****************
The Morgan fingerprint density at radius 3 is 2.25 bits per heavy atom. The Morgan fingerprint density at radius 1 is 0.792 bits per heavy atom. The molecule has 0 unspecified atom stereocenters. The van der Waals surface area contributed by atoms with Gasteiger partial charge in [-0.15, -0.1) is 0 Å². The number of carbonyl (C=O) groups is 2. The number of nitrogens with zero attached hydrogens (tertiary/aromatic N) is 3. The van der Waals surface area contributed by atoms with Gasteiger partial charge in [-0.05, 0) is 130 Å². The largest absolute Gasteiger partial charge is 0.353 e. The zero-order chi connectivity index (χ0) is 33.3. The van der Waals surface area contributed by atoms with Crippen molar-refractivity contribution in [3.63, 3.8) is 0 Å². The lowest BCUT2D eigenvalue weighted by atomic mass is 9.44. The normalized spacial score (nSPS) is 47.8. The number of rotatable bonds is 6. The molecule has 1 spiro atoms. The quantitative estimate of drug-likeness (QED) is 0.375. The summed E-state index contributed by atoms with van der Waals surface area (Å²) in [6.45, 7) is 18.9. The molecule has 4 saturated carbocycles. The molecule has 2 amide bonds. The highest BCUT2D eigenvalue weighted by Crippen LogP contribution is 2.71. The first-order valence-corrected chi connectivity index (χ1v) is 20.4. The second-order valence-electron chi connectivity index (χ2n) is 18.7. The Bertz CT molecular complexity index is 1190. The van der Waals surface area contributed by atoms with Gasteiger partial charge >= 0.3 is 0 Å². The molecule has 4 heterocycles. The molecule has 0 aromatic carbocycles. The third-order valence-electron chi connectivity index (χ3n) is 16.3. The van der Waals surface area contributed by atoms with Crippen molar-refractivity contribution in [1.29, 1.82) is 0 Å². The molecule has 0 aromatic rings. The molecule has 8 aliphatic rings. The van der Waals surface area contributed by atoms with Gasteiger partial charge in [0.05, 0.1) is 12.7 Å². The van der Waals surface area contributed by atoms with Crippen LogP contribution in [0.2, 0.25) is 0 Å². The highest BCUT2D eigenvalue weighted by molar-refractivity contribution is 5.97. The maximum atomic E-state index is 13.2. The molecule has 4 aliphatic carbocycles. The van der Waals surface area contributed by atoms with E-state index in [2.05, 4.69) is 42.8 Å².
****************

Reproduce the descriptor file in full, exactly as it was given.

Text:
The Morgan fingerprint density at radius 3 is 2.25 bits per heavy atom. The Morgan fingerprint density at radius 1 is 0.792 bits per heavy atom. The molecule has 0 unspecified atom stereocenters. The van der Waals surface area contributed by atoms with Gasteiger partial charge in [-0.15, -0.1) is 0 Å². The number of carbonyl (C=O) groups is 2. The number of nitrogens with zero attached hydrogens (tertiary/aromatic N) is 3. The van der Waals surface area contributed by atoms with Gasteiger partial charge in [-0.05, 0) is 130 Å². The largest absolute Gasteiger partial charge is 0.353 e. The zero-order chi connectivity index (χ0) is 33.3. The van der Waals surface area contributed by atoms with Crippen molar-refractivity contribution in [3.63, 3.8) is 0 Å². The lowest BCUT2D eigenvalue weighted by atomic mass is 9.44. The normalized spacial score (nSPS) is 47.8. The number of rotatable bonds is 6. The molecule has 1 spiro atoms. The quantitative estimate of drug-likeness (QED) is 0.375. The summed E-state index contributed by atoms with van der Waals surface area (Å²) in [6.45, 7) is 18.9. The molecule has 4 saturated carbocycles. The molecule has 2 amide bonds. The highest BCUT2D eigenvalue weighted by Crippen LogP contribution is 2.71. The first-order valence-corrected chi connectivity index (χ1v) is 20.4. The second-order valence-electron chi connectivity index (χ2n) is 18.7. The Bertz CT molecular complexity index is 1190. The van der Waals surface area contributed by atoms with Gasteiger partial charge >= 0.3 is 0 Å². The molecule has 4 heterocycles. The molecule has 0 aromatic carbocycles. The third-order valence-electron chi connectivity index (χ3n) is 16.3. The van der Waals surface area contributed by atoms with Crippen molar-refractivity contribution in [1.29, 1.82) is 0 Å². The molecule has 0 aromatic rings. The molecule has 8 aliphatic rings. The van der Waals surface area contributed by atoms with Gasteiger partial charge in [0.05, 0.1) is 12.7 Å². The van der Waals surface area contributed by atoms with Crippen LogP contribution in [0.2, 0.25) is 0 Å². The highest BCUT2D eigenvalue weighted by molar-refractivity contribution is 5.97. The maximum atomic E-state index is 13.2. The molecule has 4 aliphatic carbocycles. The van der Waals surface area contributed by atoms with E-state index in [2.05, 4.69) is 42.8 Å².